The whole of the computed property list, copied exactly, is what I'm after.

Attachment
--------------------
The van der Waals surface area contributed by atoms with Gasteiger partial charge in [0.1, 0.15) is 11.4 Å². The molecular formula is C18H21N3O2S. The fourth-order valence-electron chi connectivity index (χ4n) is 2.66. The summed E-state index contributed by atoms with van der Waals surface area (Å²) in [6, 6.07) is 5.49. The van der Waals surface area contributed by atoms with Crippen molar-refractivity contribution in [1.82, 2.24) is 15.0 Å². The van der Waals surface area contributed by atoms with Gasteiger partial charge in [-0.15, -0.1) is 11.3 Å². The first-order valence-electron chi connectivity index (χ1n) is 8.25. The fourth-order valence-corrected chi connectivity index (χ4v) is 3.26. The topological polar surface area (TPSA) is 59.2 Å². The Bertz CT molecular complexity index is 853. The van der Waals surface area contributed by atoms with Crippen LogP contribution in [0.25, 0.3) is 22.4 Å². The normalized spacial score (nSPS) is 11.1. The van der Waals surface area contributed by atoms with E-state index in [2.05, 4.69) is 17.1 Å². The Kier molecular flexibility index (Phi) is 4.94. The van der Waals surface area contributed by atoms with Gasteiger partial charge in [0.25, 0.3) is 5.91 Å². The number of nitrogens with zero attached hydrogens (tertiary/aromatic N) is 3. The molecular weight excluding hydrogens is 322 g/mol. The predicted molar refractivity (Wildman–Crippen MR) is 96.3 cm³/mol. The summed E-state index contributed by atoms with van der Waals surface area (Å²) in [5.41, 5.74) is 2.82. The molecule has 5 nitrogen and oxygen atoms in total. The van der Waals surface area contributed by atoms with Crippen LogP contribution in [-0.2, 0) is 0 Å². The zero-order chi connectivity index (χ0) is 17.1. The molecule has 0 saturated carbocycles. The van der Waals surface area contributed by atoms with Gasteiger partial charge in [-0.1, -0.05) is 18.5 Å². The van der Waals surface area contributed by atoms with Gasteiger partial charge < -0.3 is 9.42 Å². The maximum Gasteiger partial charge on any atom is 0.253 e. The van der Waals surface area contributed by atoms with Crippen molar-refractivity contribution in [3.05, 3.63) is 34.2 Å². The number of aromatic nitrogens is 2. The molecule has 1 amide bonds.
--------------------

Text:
The van der Waals surface area contributed by atoms with Gasteiger partial charge in [0.1, 0.15) is 11.4 Å². The molecular formula is C18H21N3O2S. The fourth-order valence-electron chi connectivity index (χ4n) is 2.66. The summed E-state index contributed by atoms with van der Waals surface area (Å²) in [6, 6.07) is 5.49. The van der Waals surface area contributed by atoms with Crippen molar-refractivity contribution in [1.82, 2.24) is 15.0 Å². The van der Waals surface area contributed by atoms with Gasteiger partial charge in [-0.15, -0.1) is 11.3 Å². The first-order valence-electron chi connectivity index (χ1n) is 8.25. The fourth-order valence-corrected chi connectivity index (χ4v) is 3.26. The topological polar surface area (TPSA) is 59.2 Å². The Bertz CT molecular complexity index is 853. The van der Waals surface area contributed by atoms with Crippen LogP contribution in [0.25, 0.3) is 22.4 Å². The normalized spacial score (nSPS) is 11.1. The van der Waals surface area contributed by atoms with E-state index in [2.05, 4.69) is 17.1 Å². The Kier molecular flexibility index (Phi) is 4.94. The van der Waals surface area contributed by atoms with Gasteiger partial charge in [0.25, 0.3) is 5.91 Å². The number of nitrogens with zero attached hydrogens (tertiary/aromatic N) is 3. The molecular weight excluding hydrogens is 322 g/mol. The predicted molar refractivity (Wildman–Crippen MR) is 96.3 cm³/mol. The summed E-state index contributed by atoms with van der Waals surface area (Å²) in [5.41, 5.74) is 2.82. The molecule has 5 nitrogen and oxygen atoms in total. The van der Waals surface area contributed by atoms with Crippen LogP contribution in [-0.2, 0) is 0 Å². The zero-order chi connectivity index (χ0) is 17.1. The molecule has 0 saturated carbocycles. The van der Waals surface area contributed by atoms with Gasteiger partial charge in [-0.1, -0.05) is 18.5 Å². The van der Waals surface area contributed by atoms with Gasteiger partial charge < -0.3 is 9.42 Å². The maximum Gasteiger partial charge on any atom is 0.253 e. The van der Waals surface area contributed by atoms with Crippen molar-refractivity contribution in [3.05, 3.63) is 34.2 Å². The number of aromatic nitrogens is 2. The molecule has 1 amide bonds.